Climate Catastrophe Imminent If Carbon Emissions Aren’t Brought Down In 6 Months

To make a long story short, we don’t have much time left.

Experts estimate that if something is not done before the end of 2020 to control greenhouse gases and avoid a post-pandemic spike, a climate catastrophe is unavoidable

“This year is the last time we have, if we are not to see a carbon rebound,” Fatih Birol, executive director of the International Energy Agency, told The Guardian.

Greenhouse gas production dropped by about 17% worldwide in April, Science Alert reports, leading to “the biggest one-year drop since WWII, and possibly ever,” said Robert Jackson, co-author of a study on global carbon emissions and chair of the Global Carbon Project, predicted for 2020 as a whole.

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A new report says climate catastrophe looms if carbon emissions are not cut drastically in the next 6 months.


During lockdown in some countries, carbon emissions fell an average of 26 percent. But, this is more likely a temporary reprove for the environment.

“Locking people at home isn’t a sustainable way to cut greenhouse gas pollution,” Jackson told Business Insider.

Many companies will look to create jobs in the next few years. The IEA has developed a blueprint for a green recovery, which recommends focusing on “green jobs – such as retrofitting buildings to make them more energy efficient, putting up solar panels and constructing wind farms,” The Guardian reports.

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Climate protests in 2019 were sidelined as the coronavirus pandemic spread throughout the world.


“Building efficiency ticks all the recovery boxes – shovel-ready, employment intensive, a high economic multiplier, and is absolutely key for zero carbon [as it is] a hard-to-treat sector, and has big social benefits, in the form of lower fuel bills,” said Sam Fankhauser, executive director of the Grantham Research Institute on climate change at the London School of Economics.

Transport and Environment maintains that more than $33 billion has been funneled into airlines, and more than $509 billion is being spent on high-carbon industries in Europe alone, with only $12.3 billion going to low-carbon industries. This round of spending is considered reactionary, and essential to keeping some businesses afloat.

About $9 trillion will be spent in the EU in hopes of propping up economies left in ruins after the coronavirus disease (COVID-19) shutdown. If that stimulus is not put toward sustainable efforts to lessen carbon emissions, it will be impossible to meet climate targets set by the United Nations.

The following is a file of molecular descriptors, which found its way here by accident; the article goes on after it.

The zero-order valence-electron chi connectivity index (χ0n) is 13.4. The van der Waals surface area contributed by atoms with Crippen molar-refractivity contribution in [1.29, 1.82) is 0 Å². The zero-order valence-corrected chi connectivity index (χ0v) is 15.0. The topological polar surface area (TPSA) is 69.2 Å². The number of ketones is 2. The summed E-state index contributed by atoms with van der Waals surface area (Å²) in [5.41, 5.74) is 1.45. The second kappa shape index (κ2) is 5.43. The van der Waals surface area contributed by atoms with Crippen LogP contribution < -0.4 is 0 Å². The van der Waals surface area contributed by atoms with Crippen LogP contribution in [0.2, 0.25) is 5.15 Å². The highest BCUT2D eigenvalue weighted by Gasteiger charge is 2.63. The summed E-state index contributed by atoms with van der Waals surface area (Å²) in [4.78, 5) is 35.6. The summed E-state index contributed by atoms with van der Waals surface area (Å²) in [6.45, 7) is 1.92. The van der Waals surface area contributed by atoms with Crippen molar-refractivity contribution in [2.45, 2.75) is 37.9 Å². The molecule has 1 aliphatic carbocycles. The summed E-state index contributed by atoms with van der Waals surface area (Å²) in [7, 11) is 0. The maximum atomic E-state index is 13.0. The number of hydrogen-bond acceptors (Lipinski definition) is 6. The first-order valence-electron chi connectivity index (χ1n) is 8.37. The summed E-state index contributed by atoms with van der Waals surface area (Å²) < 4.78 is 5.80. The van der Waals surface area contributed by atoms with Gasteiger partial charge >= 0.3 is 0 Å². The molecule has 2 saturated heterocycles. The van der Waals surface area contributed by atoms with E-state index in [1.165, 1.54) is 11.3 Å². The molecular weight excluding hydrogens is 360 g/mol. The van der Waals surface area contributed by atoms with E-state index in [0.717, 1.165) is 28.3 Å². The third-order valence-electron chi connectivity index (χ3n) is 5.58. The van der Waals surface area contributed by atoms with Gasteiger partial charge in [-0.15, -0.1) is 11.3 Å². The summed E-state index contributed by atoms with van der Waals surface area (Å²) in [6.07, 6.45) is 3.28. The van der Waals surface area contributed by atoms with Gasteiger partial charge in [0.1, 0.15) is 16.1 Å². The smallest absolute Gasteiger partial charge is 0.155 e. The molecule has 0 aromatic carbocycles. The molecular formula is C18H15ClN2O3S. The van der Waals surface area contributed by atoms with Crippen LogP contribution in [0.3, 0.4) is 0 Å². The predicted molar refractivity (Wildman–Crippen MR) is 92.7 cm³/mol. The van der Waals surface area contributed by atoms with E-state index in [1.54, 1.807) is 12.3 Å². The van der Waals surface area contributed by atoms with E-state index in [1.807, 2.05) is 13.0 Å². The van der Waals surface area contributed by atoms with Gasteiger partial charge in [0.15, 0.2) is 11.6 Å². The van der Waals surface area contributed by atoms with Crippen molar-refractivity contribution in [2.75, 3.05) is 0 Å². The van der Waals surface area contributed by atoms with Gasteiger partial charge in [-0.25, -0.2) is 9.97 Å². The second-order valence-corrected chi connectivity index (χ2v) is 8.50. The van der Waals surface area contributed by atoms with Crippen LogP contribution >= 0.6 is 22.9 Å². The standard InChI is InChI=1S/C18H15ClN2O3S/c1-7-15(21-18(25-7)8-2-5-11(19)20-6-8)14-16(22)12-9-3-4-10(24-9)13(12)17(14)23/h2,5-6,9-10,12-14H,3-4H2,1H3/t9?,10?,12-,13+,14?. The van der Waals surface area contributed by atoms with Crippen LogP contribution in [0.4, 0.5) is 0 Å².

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A recent oil spill in Siberia could hasten the destruction of polar ice.


“The next three years will determine the course of the next 30 years and beyond,” Birol told the Guardian. “If we do not [take action] we will surely see a rebound in emissions. If emissions rebound, it is very difficult to see how they will be brought down in future. This is why we are urging governments to have sustainable recovery packages.”

Following the IEA’s plan, it is possible to meet the UN’s carbon emissions targets. It may not be easy, but the consequences of inaction are far worse.

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More emphasis is being put on green jobs and energy sources.


“A post-Covid world must be a fair one. It will only be equitable if the government prioritizes health, wellbeing and opportunity for all parts of society,” said Jamie Peters, campaigns director at Friends of the Earth. “As if the case was not compelling enough in a dangerously heating planet, it is even more urgent post-Covid.”

The effects of climate change are already being seen in sweltering heat, uncontrollable fires, devastating hurricanes and retreating polar ice. If the global demand for energy consumption is not brought under control, it may devour and destroy all life as we know it.

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If action is not taken now, it may be too late to save the planet.

“Wild creatures, like men, must have a place to live,” said the late American conservationist Rachel Carson.

The question is, are we doing enough to keep that home in tact?

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Matthew Russell is a West Michigan native and with a background in journalism, data analysis, cartography and design thinking. He likes to learn new things and solve old problems whenever possible, and enjoys bicycling, going to the dog park, spending time with his daughter, and coffee.
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